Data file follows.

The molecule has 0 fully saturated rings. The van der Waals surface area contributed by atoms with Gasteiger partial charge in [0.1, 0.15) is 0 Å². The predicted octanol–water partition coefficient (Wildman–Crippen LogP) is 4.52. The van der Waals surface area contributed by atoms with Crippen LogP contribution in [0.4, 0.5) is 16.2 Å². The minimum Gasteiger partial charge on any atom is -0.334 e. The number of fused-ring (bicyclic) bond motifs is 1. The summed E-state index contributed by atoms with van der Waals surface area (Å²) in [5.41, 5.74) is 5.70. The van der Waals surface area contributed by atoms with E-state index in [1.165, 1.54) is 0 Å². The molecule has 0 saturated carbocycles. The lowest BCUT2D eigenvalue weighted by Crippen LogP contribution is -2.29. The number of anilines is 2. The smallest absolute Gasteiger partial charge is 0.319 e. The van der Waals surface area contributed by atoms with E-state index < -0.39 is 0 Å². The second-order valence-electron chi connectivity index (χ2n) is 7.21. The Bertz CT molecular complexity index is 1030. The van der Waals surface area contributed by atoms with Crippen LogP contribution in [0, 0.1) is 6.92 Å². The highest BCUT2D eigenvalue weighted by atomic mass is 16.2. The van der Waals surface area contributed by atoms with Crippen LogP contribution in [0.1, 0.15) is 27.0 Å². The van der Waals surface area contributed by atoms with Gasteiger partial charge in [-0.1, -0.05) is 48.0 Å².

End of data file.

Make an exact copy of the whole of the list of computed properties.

The molecule has 0 fully saturated rings. The van der Waals surface area contributed by atoms with Gasteiger partial charge in [0.1, 0.15) is 0 Å². The predicted octanol–water partition coefficient (Wildman–Crippen LogP) is 4.52. The van der Waals surface area contributed by atoms with Crippen LogP contribution in [0.4, 0.5) is 16.2 Å². The minimum Gasteiger partial charge on any atom is -0.334 e. The number of fused-ring (bicyclic) bond motifs is 1. The summed E-state index contributed by atoms with van der Waals surface area (Å²) in [5.41, 5.74) is 5.70. The van der Waals surface area contributed by atoms with E-state index in [1.165, 1.54) is 0 Å². The molecule has 0 saturated carbocycles. The lowest BCUT2D eigenvalue weighted by Crippen LogP contribution is -2.29. The number of anilines is 2. The smallest absolute Gasteiger partial charge is 0.319 e. The van der Waals surface area contributed by atoms with E-state index < -0.39 is 0 Å². The second-order valence-electron chi connectivity index (χ2n) is 7.21. The Bertz CT molecular complexity index is 1030. The van der Waals surface area contributed by atoms with Crippen LogP contribution in [0, 0.1) is 6.92 Å². The highest BCUT2D eigenvalue weighted by atomic mass is 16.2. The van der Waals surface area contributed by atoms with Crippen LogP contribution in [0.1, 0.15) is 27.0 Å². The van der Waals surface area contributed by atoms with Gasteiger partial charge in [-0.1, -0.05) is 48.0 Å².